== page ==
SFUSD Can’t Afford Chipotle Menu on a McDonalds Budget

by Dana Woldow on August 10, 2011

As San Francisco’s students head back to school on August 15th, there is some good news from SFUSD cafeterias even in a bad economy. Stable lunch prices, less sweeteners, fully compostable meal packaging, and healthy meals that meet the USDA’s Gold Standard, are all on the menu for the upcoming year, and even before school starts, parents can fill out their child’s meal application online, eliminating one back-to-school task.

School meal prices are rising nationwide, partly in response to a provision of the federal Healthy Hunger Free Kids Act requiring schools to start raising meal prices until they are at least as high as the government subsidy for a free lunch; however in San Francisco, meal prices are already that high, so there is no increase this year. For those students not qualified for free or reduced price meals, breakfast costs $1.50 and lunch $3, at all schools, just like last year. Families are urged to set up an online account to pay for their child’s school meals electronically.

For years there have been complaints about the black plastic tray packaging of the hot meals, and students struggled to pierce the clear film which sealed the top. That black tray was biodegradable but not fully compostable; as the number of lunches SFUSD serves every day hovers around 23,000, that was a lot of waste not going into a green bin. During the first month of school, the black plastic tray will disappear, to be replaced by a fully compostable package with easy-peel covering, and over the course of this school year other meal packaging will become fully compostable.

Despite an ongoing deficit, SFUSD has not reduced the quality of school meals. Brown rice, whole wheat pasta and pizza crust, and whole grain breads all are returning. The popular salad bars continue in middle and high schools; elementary schools will see a variety of fresh raw vegetables including baby carrots, broccoli, celery sticks, jicama, cucumber, zucchini, and romaine offered several times a week, alternating with hot vegetables like sweet potato and collard greens. Fresh fruit is still offered most days, with unsweetened applesauce, pineapple bits or diced peaches in juice (not syrup) available weekly. Only low sugar (6g or less) cereal is available with breakfast, and fruit is served, not juice.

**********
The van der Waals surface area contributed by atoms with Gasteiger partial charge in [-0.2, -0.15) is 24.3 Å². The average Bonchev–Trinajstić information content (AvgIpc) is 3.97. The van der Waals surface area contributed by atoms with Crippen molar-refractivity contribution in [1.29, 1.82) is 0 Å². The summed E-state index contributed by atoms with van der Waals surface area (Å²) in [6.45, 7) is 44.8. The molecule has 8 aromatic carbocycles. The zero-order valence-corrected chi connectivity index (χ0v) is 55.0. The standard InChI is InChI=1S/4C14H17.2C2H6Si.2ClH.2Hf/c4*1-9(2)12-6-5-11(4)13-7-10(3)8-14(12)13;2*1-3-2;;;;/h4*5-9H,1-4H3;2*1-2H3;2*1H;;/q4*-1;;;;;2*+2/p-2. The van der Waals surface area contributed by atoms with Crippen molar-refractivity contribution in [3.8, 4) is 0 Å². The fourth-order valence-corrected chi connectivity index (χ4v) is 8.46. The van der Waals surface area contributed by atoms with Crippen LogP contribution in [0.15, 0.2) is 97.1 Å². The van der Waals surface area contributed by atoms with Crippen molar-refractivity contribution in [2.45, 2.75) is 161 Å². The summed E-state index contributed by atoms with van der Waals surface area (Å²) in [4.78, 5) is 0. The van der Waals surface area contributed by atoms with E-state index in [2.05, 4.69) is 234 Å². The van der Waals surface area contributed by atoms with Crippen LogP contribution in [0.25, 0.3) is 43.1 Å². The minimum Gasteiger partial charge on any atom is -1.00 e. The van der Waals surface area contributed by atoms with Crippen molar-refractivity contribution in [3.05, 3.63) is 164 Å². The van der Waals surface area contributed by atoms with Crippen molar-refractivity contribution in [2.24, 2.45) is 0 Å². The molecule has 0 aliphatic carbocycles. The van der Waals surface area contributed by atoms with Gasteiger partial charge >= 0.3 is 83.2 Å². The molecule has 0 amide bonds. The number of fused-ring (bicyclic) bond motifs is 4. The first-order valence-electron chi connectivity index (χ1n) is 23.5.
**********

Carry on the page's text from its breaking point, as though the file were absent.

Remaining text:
All meals have had 0g trans fat for several years, and further steps have been taken to get all high fructose corn syrup out of school meals. Last year, the primary sources of HFCS were ketchup and pancake syrup. This year, the ketchup is HFCS-free, and pancake syrup has been replaced by honey.

Fat free chocolate milk continues to be offered along with 1% white milk, but the chocolate milk has had a drastic sugar reduction, to 19g total sugar, down from 25g a year ago. The new formulation, with just 4g more sugar than the unsweetened 1% white milk, now has even less calories (120) than the white milk (130), and no HFCS. All milk is rBST-free.

More good news about kids and food comes from San Francisco’s Department of Children Youth and their Families (DCYF), which on August 5th completed a highly successful summer lunch program for children 18 and younger. The meals, from premium lunch vendor Kid Chow, were offered free to all youth, regardless of family income level, five days a week for nine weeks at 85 sites around the city. Kid Chow’s meals, which feature organic fruit and local meat, were well-received by over 4400 kids per day who ate them this summer, leading some to ask why, if DCYF was able to afford meals from Kid Chow on the same government subsidy as schools get, SFUSD can’t do the same during the school year.

There are several reasons. The first is that the summer lunch program regulations allow for more efficient operation than the National School Lunch Program. Under NSLP, each child’s meal must be properly claimed (based on family income information from the student’s meal application form) as either “free”, “reduced”, or “paid”. The combined federal and state payment for a “free” lunch is about $3, while “reduced” is about $2.60, and a “paid” lunch brings in just 26 cents. Students who are classified as “paid” are supposed to pay $3 for their school lunch, but not all of them do.